On June 2 we saw the world of social media participate in #BlackOutTuesday – a collective and united action organised within the music industry in response to the unjust death of George Floyd and many other African Americans murdered in police custody.
As a direct result, many users took to Instagram and Twitter uploading a black square using the caption, #BlackLivesMatter (#BLM).
In essence, the message behind #BlackOutTuesday was one of reflection, a time to pause, learn and educate oneself (the initial action began with music execs Jamila Thomas and Brianna Agyemang as #TheShowMustBePaused). However, distorted information and incorrect use of the hashtag meant ‘#BLM’ became a series of black squares where vital resources and information were filtered down.
Many posts and stories advised users not to caption their black squares with #BLM, but the message appeared to be lost. This, in turn, sparked the question of, did those posting a black square understand what it was for and why, or was this a performative and disingenuous act for some?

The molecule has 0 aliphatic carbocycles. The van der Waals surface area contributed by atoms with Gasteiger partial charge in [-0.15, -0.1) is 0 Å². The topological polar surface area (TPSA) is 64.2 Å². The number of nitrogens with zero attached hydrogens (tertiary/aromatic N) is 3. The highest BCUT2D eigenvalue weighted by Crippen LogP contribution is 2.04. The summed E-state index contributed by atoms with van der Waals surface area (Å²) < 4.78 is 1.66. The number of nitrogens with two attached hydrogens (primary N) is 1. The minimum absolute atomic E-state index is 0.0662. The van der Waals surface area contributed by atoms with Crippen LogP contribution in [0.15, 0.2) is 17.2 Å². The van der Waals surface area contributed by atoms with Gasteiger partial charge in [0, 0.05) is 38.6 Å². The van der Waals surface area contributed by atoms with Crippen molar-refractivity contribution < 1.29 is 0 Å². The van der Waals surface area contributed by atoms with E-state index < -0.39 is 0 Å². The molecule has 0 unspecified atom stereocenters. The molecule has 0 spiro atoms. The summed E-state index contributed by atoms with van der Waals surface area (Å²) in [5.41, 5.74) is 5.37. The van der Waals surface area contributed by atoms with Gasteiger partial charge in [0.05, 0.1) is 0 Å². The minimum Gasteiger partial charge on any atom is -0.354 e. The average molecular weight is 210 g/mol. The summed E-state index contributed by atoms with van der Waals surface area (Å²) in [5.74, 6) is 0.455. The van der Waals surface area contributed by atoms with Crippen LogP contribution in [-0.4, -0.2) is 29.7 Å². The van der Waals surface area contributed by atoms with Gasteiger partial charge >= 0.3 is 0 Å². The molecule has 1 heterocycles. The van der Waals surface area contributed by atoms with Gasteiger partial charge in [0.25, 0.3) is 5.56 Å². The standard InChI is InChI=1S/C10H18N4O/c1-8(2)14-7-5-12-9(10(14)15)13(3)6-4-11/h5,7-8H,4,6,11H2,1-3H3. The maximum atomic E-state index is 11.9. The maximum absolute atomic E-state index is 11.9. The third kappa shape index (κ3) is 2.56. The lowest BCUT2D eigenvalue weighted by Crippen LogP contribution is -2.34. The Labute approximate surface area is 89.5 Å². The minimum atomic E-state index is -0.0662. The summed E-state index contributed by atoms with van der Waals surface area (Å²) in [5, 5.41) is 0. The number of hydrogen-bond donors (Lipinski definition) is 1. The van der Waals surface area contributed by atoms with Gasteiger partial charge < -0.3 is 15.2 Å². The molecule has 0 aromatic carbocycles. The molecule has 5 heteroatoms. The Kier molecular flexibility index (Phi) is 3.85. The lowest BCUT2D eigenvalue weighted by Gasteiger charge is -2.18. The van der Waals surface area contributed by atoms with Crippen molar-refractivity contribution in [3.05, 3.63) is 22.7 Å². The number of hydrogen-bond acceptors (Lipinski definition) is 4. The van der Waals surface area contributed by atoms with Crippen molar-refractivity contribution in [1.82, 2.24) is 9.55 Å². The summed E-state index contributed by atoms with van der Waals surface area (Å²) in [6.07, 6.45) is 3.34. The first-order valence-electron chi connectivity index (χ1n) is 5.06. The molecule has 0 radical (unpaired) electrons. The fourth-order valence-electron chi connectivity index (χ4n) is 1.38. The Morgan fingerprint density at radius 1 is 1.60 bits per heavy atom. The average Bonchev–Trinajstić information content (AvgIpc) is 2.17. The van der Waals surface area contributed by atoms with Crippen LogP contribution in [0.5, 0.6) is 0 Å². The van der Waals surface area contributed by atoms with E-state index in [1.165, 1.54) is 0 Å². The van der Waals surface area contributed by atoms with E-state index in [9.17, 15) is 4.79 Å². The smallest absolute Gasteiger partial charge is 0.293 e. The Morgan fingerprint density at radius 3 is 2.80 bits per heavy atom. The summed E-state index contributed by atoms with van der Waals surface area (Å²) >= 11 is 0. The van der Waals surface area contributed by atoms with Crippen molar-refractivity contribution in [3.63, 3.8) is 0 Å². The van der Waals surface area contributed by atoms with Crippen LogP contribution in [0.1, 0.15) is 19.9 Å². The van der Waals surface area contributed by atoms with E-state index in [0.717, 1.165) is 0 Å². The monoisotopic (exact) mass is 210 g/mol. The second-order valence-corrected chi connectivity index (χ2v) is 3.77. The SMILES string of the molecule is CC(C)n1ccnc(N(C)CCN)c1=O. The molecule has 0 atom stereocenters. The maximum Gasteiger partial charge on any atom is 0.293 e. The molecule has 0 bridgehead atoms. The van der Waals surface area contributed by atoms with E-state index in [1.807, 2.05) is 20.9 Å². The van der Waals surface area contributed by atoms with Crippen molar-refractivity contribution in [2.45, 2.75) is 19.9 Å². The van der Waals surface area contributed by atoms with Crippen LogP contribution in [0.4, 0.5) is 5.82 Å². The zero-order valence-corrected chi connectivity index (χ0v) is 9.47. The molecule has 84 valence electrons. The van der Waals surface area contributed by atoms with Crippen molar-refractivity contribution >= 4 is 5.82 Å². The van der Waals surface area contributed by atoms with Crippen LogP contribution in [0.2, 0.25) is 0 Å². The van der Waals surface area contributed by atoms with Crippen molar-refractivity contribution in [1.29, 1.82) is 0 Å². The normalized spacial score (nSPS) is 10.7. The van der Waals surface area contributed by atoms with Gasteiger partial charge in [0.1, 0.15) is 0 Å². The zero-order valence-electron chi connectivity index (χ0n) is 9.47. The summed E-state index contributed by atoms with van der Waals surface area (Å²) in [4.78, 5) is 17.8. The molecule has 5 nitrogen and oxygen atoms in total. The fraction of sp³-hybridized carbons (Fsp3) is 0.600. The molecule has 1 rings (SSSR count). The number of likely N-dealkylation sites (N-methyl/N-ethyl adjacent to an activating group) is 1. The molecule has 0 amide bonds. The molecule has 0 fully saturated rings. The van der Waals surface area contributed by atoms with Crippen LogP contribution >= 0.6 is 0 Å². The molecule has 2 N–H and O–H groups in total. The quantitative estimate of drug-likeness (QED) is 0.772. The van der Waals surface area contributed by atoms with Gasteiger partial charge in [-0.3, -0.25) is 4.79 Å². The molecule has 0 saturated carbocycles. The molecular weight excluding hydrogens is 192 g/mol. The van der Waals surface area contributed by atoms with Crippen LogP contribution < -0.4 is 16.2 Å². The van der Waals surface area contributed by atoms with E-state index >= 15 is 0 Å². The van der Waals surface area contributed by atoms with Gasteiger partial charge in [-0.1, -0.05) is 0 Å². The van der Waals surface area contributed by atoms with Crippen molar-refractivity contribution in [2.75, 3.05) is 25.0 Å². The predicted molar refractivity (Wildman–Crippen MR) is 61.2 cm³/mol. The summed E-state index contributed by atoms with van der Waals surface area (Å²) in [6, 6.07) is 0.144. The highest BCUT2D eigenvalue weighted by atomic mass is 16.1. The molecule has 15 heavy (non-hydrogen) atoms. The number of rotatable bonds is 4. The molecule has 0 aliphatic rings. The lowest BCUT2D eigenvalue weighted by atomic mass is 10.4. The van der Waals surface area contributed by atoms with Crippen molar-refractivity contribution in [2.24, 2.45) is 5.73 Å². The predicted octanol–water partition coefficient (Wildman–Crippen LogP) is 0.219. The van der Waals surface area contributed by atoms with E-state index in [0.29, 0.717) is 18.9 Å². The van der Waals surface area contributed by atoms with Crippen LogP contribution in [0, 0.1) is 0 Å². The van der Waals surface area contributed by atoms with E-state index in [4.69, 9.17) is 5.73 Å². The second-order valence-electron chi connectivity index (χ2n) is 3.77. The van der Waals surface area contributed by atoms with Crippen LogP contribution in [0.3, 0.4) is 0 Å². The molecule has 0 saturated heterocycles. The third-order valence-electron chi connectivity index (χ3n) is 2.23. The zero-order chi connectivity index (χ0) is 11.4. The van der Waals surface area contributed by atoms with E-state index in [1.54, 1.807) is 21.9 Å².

Speaking as a black woman myself, I can’t help but wonder what will follow suit afterward?
I witnessed many friends/followers, big brands, companies, you name it, posting for #BlackOutTuesday, some more surprising than others to say the least. They have been silent all this time when it came to the black agenda, but the moment there is a ‘trend’ we see many appearing out of the woodwork.
Brands are making bold PR statements about their support for the black community, but how far does this go? Do their social media posts about black lives reflect their reality or are they just performative statements? Sorry to break it to you, but it doesn’t just start with a black square or end there either!
There seems to be a real lack of genuine desire for lasting change which has been evident following on from #BlackOutTuesday. We have seen several white influencers seeking clout off the back of #BLM, posing in front of looted stores, and using protests as an accessory for their brand. Where is the genuine desire to be a part of the cause?
Supporting black people isn’t a social media trend or bandwagon to jump on. We want allies, we want continued support and commitment and the willingness to learn.
Let’s do better, be better!
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